Capitol reporter Mary Wilson covers Pennsylvania politics and issues at the Pennsylvania state capitol.
Lawmakers are canvassing the state in search of ideas to help save Pennsylvania's struggling cities. A series of hearings with the state Senate Urban Affairs and Housing Committee kicked off last week in Pittsburgh, with stops planned in York and Reading.
The panel's chairman, Sen. Dave Argall (R-Schuylkill), said one of the big takeaways, so far, has been the ubiquity of deteriorating and derelict properties.
"Blight is blight, whether it's in a large city or in a small town," he said, remarking on the number of locally elected officials who "acknowledge that the state has given them some new tools in fighting blight, in fighting, I guess for want of a better term, slumlords." But some say the state aid meant to minimize blight in urban centers is being sucked into the suburbs to help fund brand-new developments.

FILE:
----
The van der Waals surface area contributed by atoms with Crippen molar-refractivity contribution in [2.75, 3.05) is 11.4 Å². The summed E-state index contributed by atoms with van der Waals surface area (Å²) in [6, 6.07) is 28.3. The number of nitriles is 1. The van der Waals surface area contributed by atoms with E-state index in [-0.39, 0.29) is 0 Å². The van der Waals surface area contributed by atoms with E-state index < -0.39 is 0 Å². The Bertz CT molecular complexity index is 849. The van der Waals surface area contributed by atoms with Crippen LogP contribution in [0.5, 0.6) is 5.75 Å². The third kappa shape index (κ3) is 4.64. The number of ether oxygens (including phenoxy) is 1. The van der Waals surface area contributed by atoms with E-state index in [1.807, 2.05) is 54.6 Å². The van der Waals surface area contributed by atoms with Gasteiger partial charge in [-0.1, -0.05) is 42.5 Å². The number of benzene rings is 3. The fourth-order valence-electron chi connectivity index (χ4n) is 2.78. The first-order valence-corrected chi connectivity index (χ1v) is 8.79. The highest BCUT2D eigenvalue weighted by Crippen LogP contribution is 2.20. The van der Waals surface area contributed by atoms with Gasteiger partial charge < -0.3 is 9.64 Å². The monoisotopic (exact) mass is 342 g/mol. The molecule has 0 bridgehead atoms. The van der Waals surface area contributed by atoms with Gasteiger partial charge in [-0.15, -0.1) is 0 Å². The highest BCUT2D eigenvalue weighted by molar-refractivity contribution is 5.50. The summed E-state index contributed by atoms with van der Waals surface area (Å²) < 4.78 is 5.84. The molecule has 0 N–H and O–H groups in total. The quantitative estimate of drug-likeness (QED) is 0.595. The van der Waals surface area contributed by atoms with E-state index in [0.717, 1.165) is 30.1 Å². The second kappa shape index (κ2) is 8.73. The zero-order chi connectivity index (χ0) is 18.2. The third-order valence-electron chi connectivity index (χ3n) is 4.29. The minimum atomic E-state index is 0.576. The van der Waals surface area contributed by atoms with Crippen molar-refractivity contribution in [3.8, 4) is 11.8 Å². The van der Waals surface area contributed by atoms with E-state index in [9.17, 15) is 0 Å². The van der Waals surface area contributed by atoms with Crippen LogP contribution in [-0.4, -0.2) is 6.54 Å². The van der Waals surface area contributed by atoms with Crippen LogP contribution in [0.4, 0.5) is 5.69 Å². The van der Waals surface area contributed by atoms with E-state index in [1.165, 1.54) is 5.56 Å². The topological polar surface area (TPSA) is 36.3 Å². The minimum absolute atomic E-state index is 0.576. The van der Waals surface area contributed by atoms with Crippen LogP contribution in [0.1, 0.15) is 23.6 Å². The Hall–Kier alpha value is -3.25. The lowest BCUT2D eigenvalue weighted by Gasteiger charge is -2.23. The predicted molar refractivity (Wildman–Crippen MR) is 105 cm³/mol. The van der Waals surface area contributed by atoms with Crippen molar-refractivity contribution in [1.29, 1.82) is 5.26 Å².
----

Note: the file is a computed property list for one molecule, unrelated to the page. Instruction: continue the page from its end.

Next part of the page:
Argall said the scope of his panel's work is limited when it comes to helping cities shift their focus as their local economies change. The committee isn't focusing on the many fundamental problems bedeviling mayors and city councils, like soaring pension and health care costs and an anemic tax base.
Instead, Argall and his colleagues have gone in search of ways to tweak laws to encourage smarter development. One early idea: allowing subsidized housing projects target mixed incomes, instead of only low-income units.
"In many cases those programs are limited to low-income housing," said Argall, "and concentrations of poverty is not a really good strategy for rebuilding your community."
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